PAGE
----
KLANGKARUSSELL AT Q NIGHTCLUB
Sunday, September 14 2014
Sunday, September 14th
Decibel and Q Nightclub proudly present, the Seattle debut of…
Vertigo Berlin / Anjunadeep – Vienna
with special guests
SEAN MAJORS (BIRTHDAY SET!!!!)
Doors at 9PM/ 21+ bar
Advance tickets $12 at http://bit.ly/KlangkarussellTix
1426 Broadway, Seattle
Following up the global success of a breakthrough track that’s had 22 million YouTube views might come with its own pressures, but Adrian Held and Tobias Rieser, the two laid-back, 25-year-old Austrians who make up Klangkarussell, have had worse jobs.
When the pair met again in 2011 for the first time in over a decade (they’d been friends at school in Salzburg before being split up, apparently for their own good) Adrian was actually already in show business, starring for eight nights an opera at the prestigious Salzburg Festspiele. “I was in Macbeth,” he grins. “I was playing a tree.” Tobias, meanwhile, was studying Sound and Audio Engineering after stints training in Mechatronics (electrical engineering), working in a post office (“terrible, too much work and very strange people”) and his personal favourite, driving a bread delivery van.
In person, Klangkarussell are as chilled out as their massive hit ‘Sonnentanz’ (the vocal version of the track, ‘Sun Don’t Shine’ feat. Will Heard, is currently top ten in six countries, and number three in the UK). Tobias, the taller of the pair, is a genial presence in baseball cap and three day beard, with a big booming laugh and hobbies that include fishing and brewing his own – no doubt extremely potent – beer. Adrian, slim and always ready with an ironic aside, is the more restless one (relatively speaking). “He’s definitely the more organised,” muses Tobias, “but, then again, he can’t ski or play basketball.”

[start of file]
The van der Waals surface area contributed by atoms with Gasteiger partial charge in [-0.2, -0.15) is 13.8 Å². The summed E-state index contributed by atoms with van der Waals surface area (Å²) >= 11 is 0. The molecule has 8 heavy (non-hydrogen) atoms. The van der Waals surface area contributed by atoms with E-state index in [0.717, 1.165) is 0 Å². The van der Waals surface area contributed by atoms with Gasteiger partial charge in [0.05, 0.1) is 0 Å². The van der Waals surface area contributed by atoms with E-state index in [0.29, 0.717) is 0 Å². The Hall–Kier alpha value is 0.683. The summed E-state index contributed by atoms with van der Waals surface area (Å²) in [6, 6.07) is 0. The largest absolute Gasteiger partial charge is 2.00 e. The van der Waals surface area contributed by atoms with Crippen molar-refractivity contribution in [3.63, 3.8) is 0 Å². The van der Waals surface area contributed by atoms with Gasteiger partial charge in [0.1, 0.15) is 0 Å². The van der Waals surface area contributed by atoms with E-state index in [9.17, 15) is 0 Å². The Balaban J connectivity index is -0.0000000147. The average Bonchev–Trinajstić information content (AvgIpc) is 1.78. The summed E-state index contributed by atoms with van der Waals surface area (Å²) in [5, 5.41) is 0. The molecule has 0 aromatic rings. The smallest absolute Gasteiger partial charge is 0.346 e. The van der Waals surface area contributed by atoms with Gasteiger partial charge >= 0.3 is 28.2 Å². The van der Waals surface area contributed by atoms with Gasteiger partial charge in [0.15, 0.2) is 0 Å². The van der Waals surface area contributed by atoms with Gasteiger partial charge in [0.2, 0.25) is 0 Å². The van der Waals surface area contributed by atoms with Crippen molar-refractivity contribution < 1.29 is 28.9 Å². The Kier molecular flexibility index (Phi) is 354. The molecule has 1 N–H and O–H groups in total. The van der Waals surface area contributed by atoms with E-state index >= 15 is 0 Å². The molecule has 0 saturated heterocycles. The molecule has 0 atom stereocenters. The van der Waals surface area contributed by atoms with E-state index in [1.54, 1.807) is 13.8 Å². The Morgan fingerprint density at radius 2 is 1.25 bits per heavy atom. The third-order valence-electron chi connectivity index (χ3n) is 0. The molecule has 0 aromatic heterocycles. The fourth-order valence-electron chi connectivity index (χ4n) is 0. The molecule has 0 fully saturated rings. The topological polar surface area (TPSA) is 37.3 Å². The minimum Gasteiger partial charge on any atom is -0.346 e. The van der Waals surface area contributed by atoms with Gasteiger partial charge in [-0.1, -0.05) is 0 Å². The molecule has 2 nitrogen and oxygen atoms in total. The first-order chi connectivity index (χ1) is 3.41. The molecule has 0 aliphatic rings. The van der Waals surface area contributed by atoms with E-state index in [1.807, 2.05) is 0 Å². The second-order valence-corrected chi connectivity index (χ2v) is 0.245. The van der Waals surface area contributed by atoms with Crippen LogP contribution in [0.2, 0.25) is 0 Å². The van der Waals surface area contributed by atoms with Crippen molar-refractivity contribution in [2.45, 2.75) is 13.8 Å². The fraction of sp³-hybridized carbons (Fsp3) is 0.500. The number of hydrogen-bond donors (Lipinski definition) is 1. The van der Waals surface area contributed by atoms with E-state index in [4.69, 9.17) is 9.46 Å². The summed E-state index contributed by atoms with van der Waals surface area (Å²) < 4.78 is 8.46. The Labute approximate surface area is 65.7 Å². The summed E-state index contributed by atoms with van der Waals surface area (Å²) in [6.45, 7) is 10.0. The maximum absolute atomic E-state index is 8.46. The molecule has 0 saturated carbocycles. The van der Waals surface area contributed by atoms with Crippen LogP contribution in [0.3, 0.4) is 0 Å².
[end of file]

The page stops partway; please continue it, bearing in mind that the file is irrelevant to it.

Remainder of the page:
Back when their friendship first blossomed, age 12, the duo’s shared outlook perhaps lacked a little bit of focus. “We were the worst ever students” admits Tobias. Perhaps it’s just that back in those days, Tobias, despite being the son of music teacher who plays the Zieharmonika (an Austrian version of the accordion) was more into playing football than music.
Adrian, however, was already immersed. Some of his earliest memories involve guesting on the bongos at jam sessions with local musicians in the studio his dad owns. Indeed, from the age of 7 he worked his way through instruments including the drums and the piano – before starting, at the age of 12, to make his own music on Cubase. By the age of 16 he was making drum ‘n’ bass (the first record he ever bought was Dillinja’s ‘Cybertron’) and playing it at his own parties in Salzburg.
When the pair met again in 2011, hooking up through Facebook for a beer in their hometown (“a cosmic encounter,” jokes Adrian) they had more to talk about than their rebellious youth. Following a flirtation with the music of the LA bass scene (Flying Lotus, Daedalus etc.) Adrian was by now making electronic music and DJing in Vienna. Tobias, who first got into dance music through German artists like Paul and Fritz Kalkbrenner, was on the same page. That night they decided to make a tune. Klangkarussell (Tobias thought of the name, it means ‘Sound Carousel’) was born. The first tune was ‘Netzwerk’, a low slung, atmospheric, electro techno roller.